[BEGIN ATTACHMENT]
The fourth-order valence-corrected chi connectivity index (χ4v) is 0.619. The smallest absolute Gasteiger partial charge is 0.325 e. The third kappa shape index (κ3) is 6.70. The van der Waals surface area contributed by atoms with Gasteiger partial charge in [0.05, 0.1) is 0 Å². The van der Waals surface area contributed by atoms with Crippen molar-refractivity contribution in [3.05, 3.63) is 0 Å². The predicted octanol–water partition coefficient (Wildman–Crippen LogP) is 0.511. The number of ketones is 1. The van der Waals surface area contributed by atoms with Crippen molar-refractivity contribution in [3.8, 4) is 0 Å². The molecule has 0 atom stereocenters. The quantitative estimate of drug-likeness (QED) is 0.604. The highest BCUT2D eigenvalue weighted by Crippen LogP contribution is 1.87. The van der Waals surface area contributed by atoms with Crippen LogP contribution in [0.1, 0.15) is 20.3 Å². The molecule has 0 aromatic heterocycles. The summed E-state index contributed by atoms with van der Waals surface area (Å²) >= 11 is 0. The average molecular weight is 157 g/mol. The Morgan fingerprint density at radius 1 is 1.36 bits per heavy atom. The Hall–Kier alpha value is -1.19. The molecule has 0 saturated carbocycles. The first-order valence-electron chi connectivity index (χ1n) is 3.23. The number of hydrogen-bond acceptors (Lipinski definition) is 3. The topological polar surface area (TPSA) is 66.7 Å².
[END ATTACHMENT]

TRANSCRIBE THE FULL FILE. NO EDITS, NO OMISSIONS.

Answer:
The fourth-order valence-corrected chi connectivity index (χ4v) is 0.619. The smallest absolute Gasteiger partial charge is 0.325 e. The third kappa shape index (κ3) is 6.70. The van der Waals surface area contributed by atoms with Gasteiger partial charge in [0.05, 0.1) is 0 Å². The van der Waals surface area contributed by atoms with Crippen molar-refractivity contribution in [3.05, 3.63) is 0 Å². The predicted octanol–water partition coefficient (Wildman–Crippen LogP) is 0.511. The number of ketones is 1. The van der Waals surface area contributed by atoms with Crippen molar-refractivity contribution in [3.8, 4) is 0 Å². The molecule has 0 atom stereocenters. The quantitative estimate of drug-likeness (QED) is 0.604. The highest BCUT2D eigenvalue weighted by Crippen LogP contribution is 1.87. The van der Waals surface area contributed by atoms with Crippen LogP contribution in [0.1, 0.15) is 20.3 Å². The molecule has 0 aromatic heterocycles. The summed E-state index contributed by atoms with van der Waals surface area (Å²) >= 11 is 0. The average molecular weight is 157 g/mol. The Morgan fingerprint density at radius 1 is 1.36 bits per heavy atom. The Hall–Kier alpha value is -1.19. The molecule has 0 saturated carbocycles. The first-order valence-electron chi connectivity index (χ1n) is 3.23. The number of hydrogen-bond acceptors (Lipinski definition) is 3. The topological polar surface area (TPSA) is 66.7 Å².